Lenovo Shakes Up Management; CEO Ward Out

Lenovo CEO Stephen M. Ward Jr. is stepping down from his post nearly a year after the Chinese PC maker acquired IBM's ThinkPad division in a market-shifting deal. Assuming the leadership of the aspiring company is William J. Amelio, who will hold the title of president and CEO.

In a statement released this afternoon, Lenovo chairman Yang Yuanqing said that all parties agreed this was the right time for a leadership change.

"With our integration of IBM's PC Division on track and our organizational integration complete, we are accelerating our planning for our next phase of growth. [Ward] and Lenovo's board agreed that now is the right time for this transition. Bill Amelio's combined experience--in our industry, in emerging and mature markets, in senior operational roles and with IBM--gives him the perfect profile to lead Lenovo from the important stability we have achieved in the first phase of our integration to the profitable growth and efficiency improvement to which we are committed in our next phase."

"I am very excited to lead this ground-breaking global enterprise," said Amelio in a statement. "Lenovo provides me a unique chance to draw on the skills I have developed in every component of my career. Lenovo has a solid foundation in place and enormous opportunities, and I look forward to working with Yuanqing and the entire team to continue the drive to enhance profitable growth."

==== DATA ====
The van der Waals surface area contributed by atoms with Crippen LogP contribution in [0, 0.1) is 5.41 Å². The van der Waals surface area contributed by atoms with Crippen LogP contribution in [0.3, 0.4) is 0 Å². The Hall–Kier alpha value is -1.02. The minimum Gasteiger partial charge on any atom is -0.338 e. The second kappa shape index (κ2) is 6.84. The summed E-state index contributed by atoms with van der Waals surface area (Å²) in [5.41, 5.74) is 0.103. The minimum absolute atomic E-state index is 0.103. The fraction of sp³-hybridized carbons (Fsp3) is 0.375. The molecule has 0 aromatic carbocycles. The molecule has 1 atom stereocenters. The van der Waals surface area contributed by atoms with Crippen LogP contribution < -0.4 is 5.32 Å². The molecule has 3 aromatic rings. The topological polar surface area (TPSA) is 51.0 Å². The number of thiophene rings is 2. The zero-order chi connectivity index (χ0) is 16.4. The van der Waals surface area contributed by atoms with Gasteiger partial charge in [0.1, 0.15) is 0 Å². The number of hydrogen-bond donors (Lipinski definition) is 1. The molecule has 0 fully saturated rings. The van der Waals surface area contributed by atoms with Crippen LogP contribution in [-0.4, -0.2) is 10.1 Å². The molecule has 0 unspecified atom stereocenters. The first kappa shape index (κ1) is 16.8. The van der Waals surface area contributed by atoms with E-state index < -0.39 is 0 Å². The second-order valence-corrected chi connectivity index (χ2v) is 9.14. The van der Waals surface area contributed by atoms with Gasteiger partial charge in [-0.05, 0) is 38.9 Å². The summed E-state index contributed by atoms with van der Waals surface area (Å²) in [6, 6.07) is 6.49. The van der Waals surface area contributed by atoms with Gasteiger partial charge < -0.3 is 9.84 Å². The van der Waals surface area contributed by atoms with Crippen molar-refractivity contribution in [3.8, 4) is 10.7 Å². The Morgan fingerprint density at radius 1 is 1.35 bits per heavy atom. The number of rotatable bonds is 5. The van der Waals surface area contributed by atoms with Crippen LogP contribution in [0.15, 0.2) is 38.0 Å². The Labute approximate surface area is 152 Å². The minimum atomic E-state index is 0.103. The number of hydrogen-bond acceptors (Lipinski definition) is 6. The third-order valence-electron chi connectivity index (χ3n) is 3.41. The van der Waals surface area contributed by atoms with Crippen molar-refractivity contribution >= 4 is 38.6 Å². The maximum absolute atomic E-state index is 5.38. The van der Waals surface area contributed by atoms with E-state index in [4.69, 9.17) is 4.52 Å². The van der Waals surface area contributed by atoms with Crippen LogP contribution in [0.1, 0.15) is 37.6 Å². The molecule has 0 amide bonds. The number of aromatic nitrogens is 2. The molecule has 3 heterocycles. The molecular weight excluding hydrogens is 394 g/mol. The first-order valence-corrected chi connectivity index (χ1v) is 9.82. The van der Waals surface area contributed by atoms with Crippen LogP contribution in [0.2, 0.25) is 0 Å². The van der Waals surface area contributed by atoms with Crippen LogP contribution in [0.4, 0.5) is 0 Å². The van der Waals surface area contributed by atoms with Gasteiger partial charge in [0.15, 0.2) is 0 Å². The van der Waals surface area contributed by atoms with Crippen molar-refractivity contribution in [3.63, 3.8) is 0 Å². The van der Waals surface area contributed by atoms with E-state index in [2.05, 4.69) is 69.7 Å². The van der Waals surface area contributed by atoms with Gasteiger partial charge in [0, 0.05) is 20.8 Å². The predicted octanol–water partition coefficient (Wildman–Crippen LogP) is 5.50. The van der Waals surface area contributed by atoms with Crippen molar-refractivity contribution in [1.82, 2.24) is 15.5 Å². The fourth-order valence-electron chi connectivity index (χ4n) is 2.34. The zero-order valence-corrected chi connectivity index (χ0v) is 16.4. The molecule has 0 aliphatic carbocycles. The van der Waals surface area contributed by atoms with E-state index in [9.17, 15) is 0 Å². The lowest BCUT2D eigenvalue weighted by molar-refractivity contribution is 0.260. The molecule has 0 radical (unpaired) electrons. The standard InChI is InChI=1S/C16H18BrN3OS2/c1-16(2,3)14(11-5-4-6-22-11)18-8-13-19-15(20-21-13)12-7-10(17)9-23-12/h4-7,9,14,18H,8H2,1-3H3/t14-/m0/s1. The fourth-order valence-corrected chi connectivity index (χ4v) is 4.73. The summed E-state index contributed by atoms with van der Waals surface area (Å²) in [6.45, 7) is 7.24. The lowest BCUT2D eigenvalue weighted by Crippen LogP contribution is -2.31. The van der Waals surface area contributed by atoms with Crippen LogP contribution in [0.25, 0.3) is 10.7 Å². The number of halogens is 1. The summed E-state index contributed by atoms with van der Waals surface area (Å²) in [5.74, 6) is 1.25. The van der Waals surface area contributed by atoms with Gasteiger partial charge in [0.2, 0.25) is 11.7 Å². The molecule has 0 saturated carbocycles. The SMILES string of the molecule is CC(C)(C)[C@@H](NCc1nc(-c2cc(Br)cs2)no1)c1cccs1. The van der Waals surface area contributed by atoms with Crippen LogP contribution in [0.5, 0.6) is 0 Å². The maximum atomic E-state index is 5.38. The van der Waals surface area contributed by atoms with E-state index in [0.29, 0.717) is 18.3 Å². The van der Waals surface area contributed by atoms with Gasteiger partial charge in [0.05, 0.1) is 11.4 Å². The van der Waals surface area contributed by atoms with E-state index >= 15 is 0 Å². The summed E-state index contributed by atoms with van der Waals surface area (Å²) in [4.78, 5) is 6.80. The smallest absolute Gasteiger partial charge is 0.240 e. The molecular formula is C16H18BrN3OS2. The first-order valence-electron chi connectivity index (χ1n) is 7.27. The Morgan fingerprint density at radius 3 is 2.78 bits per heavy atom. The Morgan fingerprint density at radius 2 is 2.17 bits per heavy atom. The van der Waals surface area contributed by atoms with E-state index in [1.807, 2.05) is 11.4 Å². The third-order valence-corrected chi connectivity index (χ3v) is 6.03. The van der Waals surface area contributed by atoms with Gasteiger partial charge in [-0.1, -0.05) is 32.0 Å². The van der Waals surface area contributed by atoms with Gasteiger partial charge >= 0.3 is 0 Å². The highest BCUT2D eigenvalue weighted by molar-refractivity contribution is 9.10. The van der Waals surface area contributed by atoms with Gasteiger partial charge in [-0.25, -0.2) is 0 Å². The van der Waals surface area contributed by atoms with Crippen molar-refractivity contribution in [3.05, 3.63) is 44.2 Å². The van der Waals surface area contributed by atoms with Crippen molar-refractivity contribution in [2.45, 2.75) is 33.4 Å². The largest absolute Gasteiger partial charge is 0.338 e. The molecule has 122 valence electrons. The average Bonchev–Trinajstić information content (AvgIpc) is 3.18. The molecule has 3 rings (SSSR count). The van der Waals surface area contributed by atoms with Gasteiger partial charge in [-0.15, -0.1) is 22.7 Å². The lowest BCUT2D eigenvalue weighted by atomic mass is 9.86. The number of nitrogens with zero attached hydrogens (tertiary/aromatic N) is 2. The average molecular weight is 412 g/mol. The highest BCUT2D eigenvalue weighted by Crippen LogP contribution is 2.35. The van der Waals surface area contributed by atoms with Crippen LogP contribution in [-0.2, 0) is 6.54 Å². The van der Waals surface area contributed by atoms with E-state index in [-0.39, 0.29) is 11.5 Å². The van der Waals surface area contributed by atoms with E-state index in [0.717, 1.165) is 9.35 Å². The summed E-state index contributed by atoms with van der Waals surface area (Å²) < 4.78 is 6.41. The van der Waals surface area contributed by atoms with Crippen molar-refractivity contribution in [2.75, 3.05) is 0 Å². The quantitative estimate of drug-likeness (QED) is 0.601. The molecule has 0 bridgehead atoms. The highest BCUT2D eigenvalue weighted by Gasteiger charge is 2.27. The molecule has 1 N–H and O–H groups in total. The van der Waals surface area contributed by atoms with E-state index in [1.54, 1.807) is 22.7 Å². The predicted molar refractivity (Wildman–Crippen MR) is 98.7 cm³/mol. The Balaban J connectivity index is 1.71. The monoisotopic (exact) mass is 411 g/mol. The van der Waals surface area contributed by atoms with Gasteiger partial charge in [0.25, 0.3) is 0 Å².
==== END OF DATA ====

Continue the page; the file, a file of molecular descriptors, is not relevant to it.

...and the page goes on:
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Attempts to reach Lenovo for additional comment were not returned.

Amelio comes to Lenovo by way of Dell, where he most recently served as senior vice president. He was also president of Dell's Asia-Pacific and Japan operations. He has a long IT executive lineage, having held senior posts at NCR, Honeywell International, AlliedSignal and IBM.

Amelio will assume his new post immediately. Lenovo says Ward will assume a consulting role to ensure a smooth transition.

"Yuanqing and I have spent a lot of time thinking about this. Bringing in Bill Amelio is a great move. Lenovo is an incredible company, and I have great confidence in its future success," Ward said in a statement.

Ward joined Lenovo following its acquisition of the IBM Personal Computing Division last May. A 26-year veteran of IBM's executive corps, Ward had served as senior vice president and general manager of the Personal Systems Group, IBM's CIO of Business Transformation, general manager of the Global Industrial Sector, and general manager of ThinkPad.

While Lenovo is giving no reason for the sudden change, Yang did praise Ward for his work during the integration of the two companies: "Steve Ward successfully helped to create a single, global PC company from two distinct organizations. As a result, we have created significant value for our shareholders over the past year, and Lenovo is in a strong position to make continually better progress against our goals. We appreciate Steve's contributions to Lenovo and his continuing support."

Shortly after completing the ThinkPad acquisition, Lenovo embarked on a new marketing and business campaign. During press events, Yang and key executives announced targets of growing the company at twice the industry rate and topping PC market share within five years. Dell currently commands the PC market, followed by Dell; Lenovo is fourth or fifth, depending on the analyst.

Lenovo has said it will have an aggressive channel strategy, but has yet to define how it will embrace the channel to grow U.S. and global sales. The company captured top honors in mobile computers in this year's VARBusiness Annual Report Card awards.